I smoke. this should surprise no one. As a writer, it’s almost a mandate. The difference, here: I chose to smoke. It was a conscious choice—not the product of peer pressure or the vice of a rebellious youth. No, I decided that as a writer I needed to smoke. Somehow it completed the picture I had in my head of what a writer looked like. Every picture of me would be barely legible, buried under a hazy cloud, a cigarette in hand or, better yet, clenched between my teeth. Every writer needs an affectation. And there’s no better accessory than a pack of cigarettes and a Zippo lighter.
Smoking also helps create an air of importance (or a stank of importance). Especially in this modern, anti-smoking utopia where having to smoke means having to be removed from the group in order to get a nicotine fix. It allows people to walk away for brief periods of time without so much as a few words of explanation.
“I’m going to smoke.”
That’s all. Immediately, it buys 15 minutes.
I can’t tell you how many meetings I was able to salvage after drawing a blank, simply by uttering those words and stepping away long enough to get my head straight. It also helped me get out of awkward social situations. Unhappy with the current conversation? Pull out a cigarette and head for the door.
When they first banned smoking everywhere, I was angry—until I realized the benefit of having a habitual exit strategy. It’s a bad habit with a lot of benefits.
Smoking also offers an immediate icebreaker among other smokers. Some of the best networking I ever participated in happened while sitting outside a bar, restaurant or soundstage, sharing a cigarette with other nicotine addicts. Over the years, I had conversations with agents, executives, and A-list actors while stepping out to have a cigarette, most of the time even having to loan them out. I’m amazed at the number of people I met over the years who had more money than God but never seemed to have a cigarette handy. I was more than happy to oblige. I owe at least 25 percent of my career to this habit which seems fitting since that’s how much of my life it shortened.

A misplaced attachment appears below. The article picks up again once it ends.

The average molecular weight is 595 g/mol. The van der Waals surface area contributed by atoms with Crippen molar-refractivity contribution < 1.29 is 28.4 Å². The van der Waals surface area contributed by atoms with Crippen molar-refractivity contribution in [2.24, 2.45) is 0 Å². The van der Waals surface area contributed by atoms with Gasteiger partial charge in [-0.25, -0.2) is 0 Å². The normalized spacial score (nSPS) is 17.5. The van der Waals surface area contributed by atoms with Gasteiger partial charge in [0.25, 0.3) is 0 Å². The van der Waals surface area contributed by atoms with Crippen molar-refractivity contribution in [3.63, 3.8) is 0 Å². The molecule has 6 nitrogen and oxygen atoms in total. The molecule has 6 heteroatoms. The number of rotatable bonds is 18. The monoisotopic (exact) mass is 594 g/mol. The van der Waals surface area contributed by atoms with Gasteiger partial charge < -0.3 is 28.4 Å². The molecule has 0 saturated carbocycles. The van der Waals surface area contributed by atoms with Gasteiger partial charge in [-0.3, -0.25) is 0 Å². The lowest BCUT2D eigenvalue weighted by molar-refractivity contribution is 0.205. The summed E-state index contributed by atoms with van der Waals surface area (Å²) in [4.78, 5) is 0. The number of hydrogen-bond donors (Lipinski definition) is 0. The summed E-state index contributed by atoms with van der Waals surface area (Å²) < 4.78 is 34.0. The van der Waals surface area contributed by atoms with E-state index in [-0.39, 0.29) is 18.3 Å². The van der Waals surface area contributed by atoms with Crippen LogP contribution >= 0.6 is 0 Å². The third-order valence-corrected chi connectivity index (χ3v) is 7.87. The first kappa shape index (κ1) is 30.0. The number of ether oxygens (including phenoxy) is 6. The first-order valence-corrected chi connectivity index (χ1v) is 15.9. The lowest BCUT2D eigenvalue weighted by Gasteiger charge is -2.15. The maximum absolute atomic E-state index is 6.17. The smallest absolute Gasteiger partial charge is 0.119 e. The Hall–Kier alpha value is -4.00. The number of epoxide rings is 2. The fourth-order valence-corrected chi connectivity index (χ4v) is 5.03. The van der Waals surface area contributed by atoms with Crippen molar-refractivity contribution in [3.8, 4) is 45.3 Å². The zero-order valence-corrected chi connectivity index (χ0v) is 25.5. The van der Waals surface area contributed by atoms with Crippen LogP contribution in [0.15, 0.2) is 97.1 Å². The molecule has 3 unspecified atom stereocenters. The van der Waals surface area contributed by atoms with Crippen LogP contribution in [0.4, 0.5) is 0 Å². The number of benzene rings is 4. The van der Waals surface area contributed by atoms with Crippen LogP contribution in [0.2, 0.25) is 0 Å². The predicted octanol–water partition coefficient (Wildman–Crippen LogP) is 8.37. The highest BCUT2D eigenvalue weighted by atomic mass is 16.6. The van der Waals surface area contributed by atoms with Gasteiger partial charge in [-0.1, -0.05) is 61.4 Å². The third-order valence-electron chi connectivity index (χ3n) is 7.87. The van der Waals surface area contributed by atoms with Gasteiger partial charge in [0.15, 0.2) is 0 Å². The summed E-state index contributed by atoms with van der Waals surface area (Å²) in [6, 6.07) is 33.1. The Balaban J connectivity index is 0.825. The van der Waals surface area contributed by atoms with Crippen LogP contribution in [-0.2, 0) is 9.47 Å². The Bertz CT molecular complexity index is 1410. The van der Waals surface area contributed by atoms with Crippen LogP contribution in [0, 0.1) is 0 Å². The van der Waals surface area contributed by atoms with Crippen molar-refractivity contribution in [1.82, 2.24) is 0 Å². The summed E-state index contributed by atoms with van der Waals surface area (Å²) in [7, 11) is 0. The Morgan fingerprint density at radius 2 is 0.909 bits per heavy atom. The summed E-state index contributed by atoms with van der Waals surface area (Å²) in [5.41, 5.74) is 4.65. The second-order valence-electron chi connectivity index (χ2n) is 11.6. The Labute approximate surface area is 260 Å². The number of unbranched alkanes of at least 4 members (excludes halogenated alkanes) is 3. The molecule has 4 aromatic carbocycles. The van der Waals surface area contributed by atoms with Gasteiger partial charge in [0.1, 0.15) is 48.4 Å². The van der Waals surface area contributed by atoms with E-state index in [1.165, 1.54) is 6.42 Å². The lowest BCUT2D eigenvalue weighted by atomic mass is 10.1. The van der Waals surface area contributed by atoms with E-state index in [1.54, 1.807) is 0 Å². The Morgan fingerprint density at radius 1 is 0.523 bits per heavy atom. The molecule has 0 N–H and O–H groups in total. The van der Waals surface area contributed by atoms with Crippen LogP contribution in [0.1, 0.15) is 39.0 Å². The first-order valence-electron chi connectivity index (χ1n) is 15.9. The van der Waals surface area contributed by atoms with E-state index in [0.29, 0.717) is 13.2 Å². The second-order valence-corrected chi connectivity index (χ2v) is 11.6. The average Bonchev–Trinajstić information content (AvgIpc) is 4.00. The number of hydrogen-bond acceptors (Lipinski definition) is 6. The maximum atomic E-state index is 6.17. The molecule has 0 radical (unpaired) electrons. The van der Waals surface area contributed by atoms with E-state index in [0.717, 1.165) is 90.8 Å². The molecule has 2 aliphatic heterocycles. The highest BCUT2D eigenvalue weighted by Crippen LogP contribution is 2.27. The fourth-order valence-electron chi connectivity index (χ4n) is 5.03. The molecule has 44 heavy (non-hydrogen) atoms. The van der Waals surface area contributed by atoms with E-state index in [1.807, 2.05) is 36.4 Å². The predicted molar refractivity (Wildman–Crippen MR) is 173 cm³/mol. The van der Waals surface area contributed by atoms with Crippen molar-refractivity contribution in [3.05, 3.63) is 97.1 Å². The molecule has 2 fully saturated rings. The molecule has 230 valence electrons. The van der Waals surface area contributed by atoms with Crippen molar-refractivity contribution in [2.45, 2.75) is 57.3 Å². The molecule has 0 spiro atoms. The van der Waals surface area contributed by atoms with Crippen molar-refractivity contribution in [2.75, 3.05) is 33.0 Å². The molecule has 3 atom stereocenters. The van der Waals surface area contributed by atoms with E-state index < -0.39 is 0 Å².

My introduction to the world of film and television came on the set of a popular teen drama. I had started doing extra work to try and get a better understanding of how a film set functioned. A couple of days turned into a couple of months. They kept bringing me back again and again because I never complained, I was always available, and I left the talent alone.
That last part is the most important. Actors don’t want to be bothered, especially when they’re working. I had no interest in celebrity. My pursuits were strictly creative. My low-maintenance style and general disinterest in the cast made me quite popular with the assistant directors, who were always putting me in close proximity to the cast because they knew I wouldn’t stare, try to make eye contact or, god forbid, try and talk to them. I always was placed just behind the stars. For an entire season, I could be seen just past the left shoulder of the cast, in spite of looking far too old to be in high school—which I can probably credit to smoking.